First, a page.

You are not alone when you read the Mahabharata. You are in the shadows cast by millions who have heard or read the tale before you. The Mahabharata has evolved over centuries with both the tellers of the tale and the listeners enriching it. It has made the transition from oral telling to inscription, to writing, to the stage, to film, television, to digital transformation and now as video games. It has travelled far out of its place of origin. Its appeal is universal.
The epic has inspired authors across the globe. We have translations, transcreations and transliterations into English. Most readers are familiar with P Lal’s transcreation, RC Dutt’s version written in verse, the brief narrative of Shanta Rama Rau and RK Narayan’s slim volume. Bibek Debroy’s translation of the epic is in ten volumes—as is Ramesh Menon’s rendering. Other popular versions are by C Rajagopalachari and Kamala Subramaniam. William Buck’s Mahabharata is a gem. The printed versions too have many formats from Kisari Mohan Ganguli’s twelve volumes all the way to Chindu Sreedharan’s Epic Retold available in Twitter format.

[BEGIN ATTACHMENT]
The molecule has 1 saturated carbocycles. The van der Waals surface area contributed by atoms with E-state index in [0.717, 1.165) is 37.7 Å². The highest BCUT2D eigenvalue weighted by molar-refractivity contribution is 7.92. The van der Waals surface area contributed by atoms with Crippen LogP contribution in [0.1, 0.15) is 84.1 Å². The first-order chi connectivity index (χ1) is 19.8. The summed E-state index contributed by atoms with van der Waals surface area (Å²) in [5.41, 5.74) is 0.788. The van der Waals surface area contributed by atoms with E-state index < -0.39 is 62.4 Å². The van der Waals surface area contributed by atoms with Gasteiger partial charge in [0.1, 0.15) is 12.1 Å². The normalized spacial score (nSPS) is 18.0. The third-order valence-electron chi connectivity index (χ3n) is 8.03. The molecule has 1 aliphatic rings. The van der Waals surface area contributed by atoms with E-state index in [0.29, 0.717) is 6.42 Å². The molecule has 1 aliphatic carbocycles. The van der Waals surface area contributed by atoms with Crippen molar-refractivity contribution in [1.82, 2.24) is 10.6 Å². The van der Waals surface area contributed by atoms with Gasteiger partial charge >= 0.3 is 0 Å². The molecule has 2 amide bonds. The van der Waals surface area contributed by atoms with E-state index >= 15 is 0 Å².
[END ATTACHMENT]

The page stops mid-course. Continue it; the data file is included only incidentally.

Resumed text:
The Mahabharata is also referred to as itihas (as it happened). History can be poetic history (how one would like it to be told depending on orientation driven by community, ideology, culture) or demonstrated fact (as far as it is objectively possible to achieve this). Everyone therefore seeks authentication of their poetic version. Most translations and renderings in English rely on two or three popular versions. The better known ones are what are known as the Chicago version edited by JAB van Buitenen and others, the Clay Sanskrit Library version and of course, the Critical Edition.